Yap and Palau maintained links with one another for hundreds of years. Yapese canoes regularly sailed to Palau, a couple hundred miles to the southwest, for the limestone rocks they used for their famous stone money. In return for the quarried stone, Yapese would offer valuable beads from their own island. In addition, sailing canoes from the atolls of the Central Carolines were visiting Yap as the final stop on the trade route that had become a regular feature of island life. So all the islands in the west were linked by these occasional visits in the past.
Was there a religious cult spreading through eastern Micronesia that regarded basaltic rock as sacred? There were hints that such a cult might have been common on Pohnpei and Kosrae at one time, and that this cult was spreading to other places. The arrival of Soukachaw and Souwoniras in Chuuk did more than found a new clan and alter the social system; it seems to have begun the veneration of basaltic rock there. Meanwhile, even the Marshall Islands, which has no basaltic rock at all throughout its atolls, acquired two slabs of rock on Namu Island, a place long regarded as the mother of all Marshallese clans.
The Marshalls, too, has its own stories of encounters with other islands in the region. According to one tale, Marshallese leaders were stranded on Pohnpei after drifting there in their canoe. During their time on the island, the story goes, they taught Pohnpeians how to use magic to move the huge slabs to Nan Madol for construction of the site that would soon be built there. Whatever may have happened, the story suggests that not all tales of magical influence pointed in the direction of Yap; some ascribed the power as coming from the east as well.
Throughout the centuries, then, the legends suggest considerable contact among the different island groups in Micronesia. The map of these islands below, drawn from the report of island navigators who reached the Philippines in the late 1600s, shows how much of the Micronesia world they knew.
Something very significant happened about one thousand years ago, we know. Around this time huge stone monuments were built on Pohnpei and Kosrae: Nan Madol on Pohnpei and the stone compound at Lelu, Kosrae. Sometime after that the stone monoliths in Babeldaob were carved on Palau. At roughly the same time, the giant stone pillars and capstones began appearing in the Marianas, marking the beginning of the Latte Period. All this seems to have been part of a renaissance throughout the Pacific. Large stone monuments were going up in other island groups as well: the famous gigantic figures on Easter Island, the stone archway in Tonga, and the ancestral stone figures on Rapanui.
At about the same time something else was beginning to happen. Polynesians, who had been clustered for perhaps two thousand years in Samoa and Tonga, seem to have finally begun their expansion into French Polynesia, Hawaii, New Zealand and other places formerly unsettled. Why they had been so slow to continue their explorations is a mystery. In any case, it seems that the Polynesians exploded all at once to settle the remainder of the Pacific.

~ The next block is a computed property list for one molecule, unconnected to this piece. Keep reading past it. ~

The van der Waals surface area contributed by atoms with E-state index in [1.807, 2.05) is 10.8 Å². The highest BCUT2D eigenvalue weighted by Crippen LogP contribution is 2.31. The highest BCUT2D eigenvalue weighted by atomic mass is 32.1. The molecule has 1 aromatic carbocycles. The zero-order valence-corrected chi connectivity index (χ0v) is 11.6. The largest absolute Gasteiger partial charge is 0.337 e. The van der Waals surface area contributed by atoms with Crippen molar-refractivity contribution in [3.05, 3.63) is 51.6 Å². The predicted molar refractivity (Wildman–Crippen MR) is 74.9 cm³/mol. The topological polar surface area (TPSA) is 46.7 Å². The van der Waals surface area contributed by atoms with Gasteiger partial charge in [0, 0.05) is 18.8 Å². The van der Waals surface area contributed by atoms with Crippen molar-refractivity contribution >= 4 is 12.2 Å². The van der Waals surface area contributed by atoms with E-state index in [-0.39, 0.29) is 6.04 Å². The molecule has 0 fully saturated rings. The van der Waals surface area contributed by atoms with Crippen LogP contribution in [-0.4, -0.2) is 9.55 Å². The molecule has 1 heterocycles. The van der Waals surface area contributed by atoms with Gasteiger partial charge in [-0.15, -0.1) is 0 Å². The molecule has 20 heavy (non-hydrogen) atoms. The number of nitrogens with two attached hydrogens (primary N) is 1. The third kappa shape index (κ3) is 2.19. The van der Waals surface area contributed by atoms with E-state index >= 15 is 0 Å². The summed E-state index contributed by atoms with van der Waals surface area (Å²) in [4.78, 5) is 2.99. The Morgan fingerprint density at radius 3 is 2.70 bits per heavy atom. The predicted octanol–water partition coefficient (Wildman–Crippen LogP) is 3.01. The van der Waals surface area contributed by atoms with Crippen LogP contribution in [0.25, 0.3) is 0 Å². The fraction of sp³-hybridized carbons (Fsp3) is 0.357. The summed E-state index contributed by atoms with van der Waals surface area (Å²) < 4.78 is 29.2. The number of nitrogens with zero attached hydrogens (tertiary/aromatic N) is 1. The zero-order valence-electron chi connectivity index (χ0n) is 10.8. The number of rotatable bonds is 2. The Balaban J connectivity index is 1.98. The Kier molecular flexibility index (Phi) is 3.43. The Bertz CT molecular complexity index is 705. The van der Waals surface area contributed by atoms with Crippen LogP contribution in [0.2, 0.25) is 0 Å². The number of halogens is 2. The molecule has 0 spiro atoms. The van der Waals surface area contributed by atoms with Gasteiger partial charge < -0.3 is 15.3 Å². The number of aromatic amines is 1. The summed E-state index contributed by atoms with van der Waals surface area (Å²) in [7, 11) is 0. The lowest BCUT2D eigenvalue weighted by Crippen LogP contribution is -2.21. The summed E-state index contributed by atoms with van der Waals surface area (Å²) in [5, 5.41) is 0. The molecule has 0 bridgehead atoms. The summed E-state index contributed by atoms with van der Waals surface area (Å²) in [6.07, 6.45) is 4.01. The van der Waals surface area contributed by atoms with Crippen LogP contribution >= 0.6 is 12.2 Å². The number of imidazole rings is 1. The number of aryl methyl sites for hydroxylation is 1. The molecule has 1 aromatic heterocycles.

During this expansion, Polynesians reached Micronesia, settling the two coral atolls of Nukuoro and Kapingamarangi. They almost certainly also touched the eastern island groups in Micronesia: Marshalls, Kosrae and Pohnpei. We don’t know exactly when or for how long, but the cultures of those islands still bear some of the distinctive marks: paramount chieftainships, honorific language, and some of the respect customs, kava (or sakau), and residual bits of the language. Polynesians came and had their impact, but did not stay. The culture remained Micronesian, but with some big changes in the islands visited. Chiefs, who had once held limited authority in the major island groups in the east, were now treated as if they were kings.
Loss of navigation on high islands
Meanwhile, those seafarers who settled on most of the high islands in Micronesia lost their navigational skills in time. They continued to build smaller canoes to fish off-shore, but not the ocean-going canoes their ancestors had depended on to get to these islands. There was no longer any need for them to sail long distances except in Yap, where men had to navigate to Palau and bring back the limestone discs they used as valuables. As for the rest, they had what they needed on the high islands. Only in the coral atolls, where life was precarious and food might be wiped out in a typhoon, were those navigational skills and the construction of those canoes of continuing importance. After all, their lives might depend on using these skills to find resources somewhere else.
This is the introduction of a five-part series of posts on Micronesian Origins. The full list of posts are available below. You may also browse or download the PDF below.
- Introduction – Micronesians: Where Did They Come From?
- Ch 1) Back to the First Settlement of Our Islands (2,000 years ago)
- Ch 2) Where the Original Settlers Come From (1400 BC – 200 BC)
- Ch 3) The Beginning of the Seafarers (2500 BC-1400 BC)
- Ch 4) Through China to Taiwan (5000 BC-2500 BC)
- Ch 5) Out of Africa (50,000 BC)